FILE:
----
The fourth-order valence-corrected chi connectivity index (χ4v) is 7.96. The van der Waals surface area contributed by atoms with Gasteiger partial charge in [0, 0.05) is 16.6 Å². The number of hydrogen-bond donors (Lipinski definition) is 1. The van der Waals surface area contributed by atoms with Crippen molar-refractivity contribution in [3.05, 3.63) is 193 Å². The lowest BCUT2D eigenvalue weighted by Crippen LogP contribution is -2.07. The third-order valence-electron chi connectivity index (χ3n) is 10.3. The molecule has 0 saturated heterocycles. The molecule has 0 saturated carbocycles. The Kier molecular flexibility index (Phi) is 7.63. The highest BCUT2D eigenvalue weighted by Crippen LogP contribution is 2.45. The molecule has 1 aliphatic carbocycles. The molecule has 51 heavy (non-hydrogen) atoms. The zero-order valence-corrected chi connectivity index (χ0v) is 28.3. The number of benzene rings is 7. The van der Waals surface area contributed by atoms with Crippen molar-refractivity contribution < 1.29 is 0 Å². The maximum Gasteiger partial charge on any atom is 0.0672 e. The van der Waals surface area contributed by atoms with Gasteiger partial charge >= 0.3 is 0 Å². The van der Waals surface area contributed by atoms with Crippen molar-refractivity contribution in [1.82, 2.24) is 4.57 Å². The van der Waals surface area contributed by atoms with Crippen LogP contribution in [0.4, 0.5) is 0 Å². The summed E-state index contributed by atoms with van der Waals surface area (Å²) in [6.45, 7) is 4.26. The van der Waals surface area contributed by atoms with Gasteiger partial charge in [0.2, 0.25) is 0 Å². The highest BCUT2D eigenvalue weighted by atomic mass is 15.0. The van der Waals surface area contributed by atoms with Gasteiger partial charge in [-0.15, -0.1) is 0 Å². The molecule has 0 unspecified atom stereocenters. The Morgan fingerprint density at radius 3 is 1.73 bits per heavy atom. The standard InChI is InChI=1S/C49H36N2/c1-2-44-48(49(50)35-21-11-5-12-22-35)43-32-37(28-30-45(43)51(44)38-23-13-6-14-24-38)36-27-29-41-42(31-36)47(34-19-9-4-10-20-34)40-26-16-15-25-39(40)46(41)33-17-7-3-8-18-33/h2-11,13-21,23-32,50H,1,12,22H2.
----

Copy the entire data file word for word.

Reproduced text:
The fourth-order valence-corrected chi connectivity index (χ4v) is 7.96. The van der Waals surface area contributed by atoms with Gasteiger partial charge in [0, 0.05) is 16.6 Å². The number of hydrogen-bond donors (Lipinski definition) is 1. The van der Waals surface area contributed by atoms with Crippen molar-refractivity contribution in [3.05, 3.63) is 193 Å². The lowest BCUT2D eigenvalue weighted by Crippen LogP contribution is -2.07. The third-order valence-electron chi connectivity index (χ3n) is 10.3. The molecule has 0 saturated heterocycles. The molecule has 0 saturated carbocycles. The Kier molecular flexibility index (Phi) is 7.63. The highest BCUT2D eigenvalue weighted by Crippen LogP contribution is 2.45. The molecule has 1 aliphatic carbocycles. The molecule has 51 heavy (non-hydrogen) atoms. The zero-order valence-corrected chi connectivity index (χ0v) is 28.3. The number of benzene rings is 7. The van der Waals surface area contributed by atoms with Crippen molar-refractivity contribution < 1.29 is 0 Å². The maximum Gasteiger partial charge on any atom is 0.0672 e. The van der Waals surface area contributed by atoms with Gasteiger partial charge >= 0.3 is 0 Å². The van der Waals surface area contributed by atoms with Crippen molar-refractivity contribution in [1.82, 2.24) is 4.57 Å². The van der Waals surface area contributed by atoms with Crippen LogP contribution in [0.4, 0.5) is 0 Å². The summed E-state index contributed by atoms with van der Waals surface area (Å²) in [6.45, 7) is 4.26. The van der Waals surface area contributed by atoms with Gasteiger partial charge in [0.2, 0.25) is 0 Å². The highest BCUT2D eigenvalue weighted by atomic mass is 15.0. The van der Waals surface area contributed by atoms with Gasteiger partial charge in [-0.15, -0.1) is 0 Å². The molecule has 0 unspecified atom stereocenters. The Morgan fingerprint density at radius 3 is 1.73 bits per heavy atom. The standard InChI is InChI=1S/C49H36N2/c1-2-44-48(49(50)35-21-11-5-12-22-35)43-32-37(28-30-45(43)51(44)38-23-13-6-14-24-38)36-27-29-41-42(31-36)47(34-19-9-4-10-20-34)40-26-16-15-25-39(40)46(41)33-17-7-3-8-18-33/h2-11,13-21,23-32,50H,1,12,22H2.